But I do think that part of the reason why he asked me to run with him and gave me the opportunity to serve with him was informed by my 12 years of experience on Capitol Hill and my years as governor of the State of Indiana. I think the practical experience and the relationships that I developed over the last 16 years, the president-elect sees it as an asset to moving his agenda and moving the country forward.

And so, I was honored when he asked me to chair the transition effort, and, you know, the fact that I’d gone through my own transition as governor of Indiana and had been informed by that experience, I think was an asset.

But I think the relationships that we developed on Capitol Hill are the reason why he’s asked me to be a part of the team that’s working to move our agenda forward in the House and in the Senate. But it’s a supporting role, and I relish the opportunity to take those relationships I’ve developed, the experiences I’ve developed, to carry the president’s agenda to our nation’s capital, to leaders there, but also to leaders in state capitals around America.

Q: What are three things on the administration’s agenda that you’d like to see accomplished within the first 100 days?

PENCE: Well, the president-elect has set a very aggressive agenda, and I think that repealing and replacing Obamacare with the kind of health care reform that’ll lower the cost of health insurance without growing the size of government will be job one.

We’ll also be — the president-elect will be sending a nominee to the Supreme Court for confirmation to the United States Senate. He (last) week said that he would likely have a decision and an announcement by the end of January and that’ll obviously take a great deal of energy. It’s enormously important in the life of the Court and the life of the nation.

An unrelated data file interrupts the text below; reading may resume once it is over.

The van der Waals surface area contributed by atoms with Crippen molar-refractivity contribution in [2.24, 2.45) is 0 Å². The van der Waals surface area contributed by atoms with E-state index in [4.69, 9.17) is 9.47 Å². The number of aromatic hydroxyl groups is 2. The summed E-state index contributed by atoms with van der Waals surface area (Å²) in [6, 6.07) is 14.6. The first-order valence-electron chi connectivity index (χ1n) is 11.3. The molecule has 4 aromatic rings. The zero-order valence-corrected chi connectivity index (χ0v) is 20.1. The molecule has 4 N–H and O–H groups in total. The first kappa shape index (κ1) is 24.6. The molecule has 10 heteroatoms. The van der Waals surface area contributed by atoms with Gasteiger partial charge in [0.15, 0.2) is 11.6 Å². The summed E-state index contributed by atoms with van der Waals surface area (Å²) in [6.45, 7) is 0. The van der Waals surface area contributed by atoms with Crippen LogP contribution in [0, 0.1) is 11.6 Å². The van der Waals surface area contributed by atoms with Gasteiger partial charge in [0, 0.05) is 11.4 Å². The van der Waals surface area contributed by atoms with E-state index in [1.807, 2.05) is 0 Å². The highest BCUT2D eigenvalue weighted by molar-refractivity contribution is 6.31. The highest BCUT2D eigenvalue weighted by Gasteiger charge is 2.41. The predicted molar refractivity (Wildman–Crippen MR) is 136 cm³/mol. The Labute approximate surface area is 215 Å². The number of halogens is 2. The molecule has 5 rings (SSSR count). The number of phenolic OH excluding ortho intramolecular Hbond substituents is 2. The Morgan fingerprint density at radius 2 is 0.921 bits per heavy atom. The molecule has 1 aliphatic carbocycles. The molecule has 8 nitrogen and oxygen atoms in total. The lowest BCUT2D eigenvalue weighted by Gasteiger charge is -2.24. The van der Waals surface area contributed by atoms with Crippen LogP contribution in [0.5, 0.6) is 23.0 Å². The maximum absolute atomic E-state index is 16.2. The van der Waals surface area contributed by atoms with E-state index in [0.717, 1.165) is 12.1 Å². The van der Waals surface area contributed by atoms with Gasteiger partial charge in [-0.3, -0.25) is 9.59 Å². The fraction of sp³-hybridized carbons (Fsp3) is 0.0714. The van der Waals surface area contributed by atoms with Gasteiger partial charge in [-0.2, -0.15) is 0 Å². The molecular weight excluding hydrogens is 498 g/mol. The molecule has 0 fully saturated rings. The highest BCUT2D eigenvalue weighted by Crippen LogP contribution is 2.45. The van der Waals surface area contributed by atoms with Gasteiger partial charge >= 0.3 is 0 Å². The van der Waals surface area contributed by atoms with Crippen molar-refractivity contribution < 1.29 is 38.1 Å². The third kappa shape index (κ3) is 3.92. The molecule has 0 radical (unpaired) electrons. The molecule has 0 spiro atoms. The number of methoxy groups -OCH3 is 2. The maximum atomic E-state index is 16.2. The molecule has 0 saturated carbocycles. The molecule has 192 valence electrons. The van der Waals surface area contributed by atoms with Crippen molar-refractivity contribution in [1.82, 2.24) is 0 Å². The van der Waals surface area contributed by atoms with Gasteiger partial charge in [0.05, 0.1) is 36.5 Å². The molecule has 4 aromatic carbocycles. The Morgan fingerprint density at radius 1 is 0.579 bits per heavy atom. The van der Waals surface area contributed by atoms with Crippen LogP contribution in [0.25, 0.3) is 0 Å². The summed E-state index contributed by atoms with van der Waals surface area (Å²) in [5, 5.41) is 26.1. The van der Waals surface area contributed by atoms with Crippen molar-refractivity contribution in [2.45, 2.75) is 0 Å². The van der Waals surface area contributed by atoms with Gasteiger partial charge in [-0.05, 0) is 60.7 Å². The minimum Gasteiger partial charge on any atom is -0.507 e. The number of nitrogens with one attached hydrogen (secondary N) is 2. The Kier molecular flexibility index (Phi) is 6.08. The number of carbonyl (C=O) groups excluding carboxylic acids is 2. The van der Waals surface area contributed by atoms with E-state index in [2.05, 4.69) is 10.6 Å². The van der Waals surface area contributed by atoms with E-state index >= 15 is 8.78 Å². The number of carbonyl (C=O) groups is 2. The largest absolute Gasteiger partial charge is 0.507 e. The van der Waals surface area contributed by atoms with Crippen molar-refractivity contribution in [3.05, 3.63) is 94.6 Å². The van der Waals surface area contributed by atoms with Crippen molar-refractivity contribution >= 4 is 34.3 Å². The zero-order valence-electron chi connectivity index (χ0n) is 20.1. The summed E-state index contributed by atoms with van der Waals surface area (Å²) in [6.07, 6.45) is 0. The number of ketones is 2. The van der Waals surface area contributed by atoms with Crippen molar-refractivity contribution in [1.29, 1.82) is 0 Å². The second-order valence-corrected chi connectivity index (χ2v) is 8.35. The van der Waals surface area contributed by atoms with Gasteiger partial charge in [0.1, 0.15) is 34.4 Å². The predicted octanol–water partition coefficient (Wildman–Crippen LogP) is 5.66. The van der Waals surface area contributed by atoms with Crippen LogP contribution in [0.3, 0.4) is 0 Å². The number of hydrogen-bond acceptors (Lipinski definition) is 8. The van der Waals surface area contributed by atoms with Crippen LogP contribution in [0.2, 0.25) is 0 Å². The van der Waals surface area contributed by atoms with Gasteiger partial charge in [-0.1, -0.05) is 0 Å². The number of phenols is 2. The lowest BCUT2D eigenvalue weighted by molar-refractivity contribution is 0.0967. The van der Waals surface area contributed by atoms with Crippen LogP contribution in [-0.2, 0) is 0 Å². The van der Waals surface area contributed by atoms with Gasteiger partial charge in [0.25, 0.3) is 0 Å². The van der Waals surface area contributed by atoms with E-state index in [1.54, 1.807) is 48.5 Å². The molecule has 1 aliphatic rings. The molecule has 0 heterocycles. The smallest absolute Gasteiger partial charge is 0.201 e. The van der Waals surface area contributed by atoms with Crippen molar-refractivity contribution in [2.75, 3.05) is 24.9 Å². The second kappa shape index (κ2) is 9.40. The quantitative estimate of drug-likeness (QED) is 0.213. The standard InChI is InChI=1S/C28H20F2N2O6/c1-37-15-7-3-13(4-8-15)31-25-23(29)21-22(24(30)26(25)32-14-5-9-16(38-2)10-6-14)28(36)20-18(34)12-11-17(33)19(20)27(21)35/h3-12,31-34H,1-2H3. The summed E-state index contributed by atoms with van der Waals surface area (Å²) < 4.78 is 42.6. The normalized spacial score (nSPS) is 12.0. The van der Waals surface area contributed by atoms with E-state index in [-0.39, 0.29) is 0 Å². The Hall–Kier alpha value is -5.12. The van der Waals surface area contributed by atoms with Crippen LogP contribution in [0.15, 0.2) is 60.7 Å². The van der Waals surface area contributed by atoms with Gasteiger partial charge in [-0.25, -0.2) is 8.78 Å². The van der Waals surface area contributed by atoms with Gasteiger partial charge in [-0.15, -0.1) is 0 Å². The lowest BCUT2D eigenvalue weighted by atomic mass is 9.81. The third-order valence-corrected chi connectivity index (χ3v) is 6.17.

We’re working from Day 1, which will be (Monday), the first full business day of the administration, to begin to roll back the unconstitutional executive orders and an avalanche of regulations that have been stifling growth and jobs in Indiana and across the economy. There will be a focus on infrastructure. The American people had elected a builder to be President of the United States. We’re going to work with members of Congress to move forward legislation to fund our infrastructure more effectively in the country.

And then by the springtime, you’ll see us moving an effort to cut taxes for working families, small businesses and family farms to reform our business taxes in this country so that American businesses can compete more effectively with businesses around the world. But also, we’ve got — we’ll be passing tax relief for small business owners and working families across the country.

So, the president said his three-part agenda is jobs, jobs, jobs. And whether it’s being repealing or replacing Obamacare, rolling back excessive regulations, making the kind of investments that’ll support infrastructure, or reducing taxes and reforming business taxes across the country. That’s just a sampling of the things that we’re working on right now.

Q: Who has influenced you the most in your life, both family and non-family members? And how has Columbus shaped you?

PENCE: Well, everything I am, everything I’ll ever be, I owe to my family, to God’s grace and to the people of Indiana, and Columbus will always be home.

The person who had the greatest influence in my life was my dad, who was a wonderful small businessman, devoted to his family, devoted to the local church. He was a combat veteran from Korea, and he was a great father. It’s hard for me to believe sometimes that my three kids never met my dad. Because one of the things — one of the real blessings to me is that while my dad left this Earth when I was in my 20s, he’s just as much a part of, of my life now than he was then, in terms of I often think of my dad. I think of what my dad might do in a certain situation. And so he continues to be, you know, my hero, my role model.

But I’ll also tell you that to no less extent my mom, you know, who was the daughter of Irish immigrants. I probably got from my mom a passion for public policy and and civic involvement. She’s someone who just has boundless energy. I think she’s about 84 years young right now. You know her. To see the way that she held our family together after my dad passed away, and then went to college after my youngest sister went off to school on her own, and mom went and got a college degree in her 60s is just incredibly inspiring. So, I would just say my folks.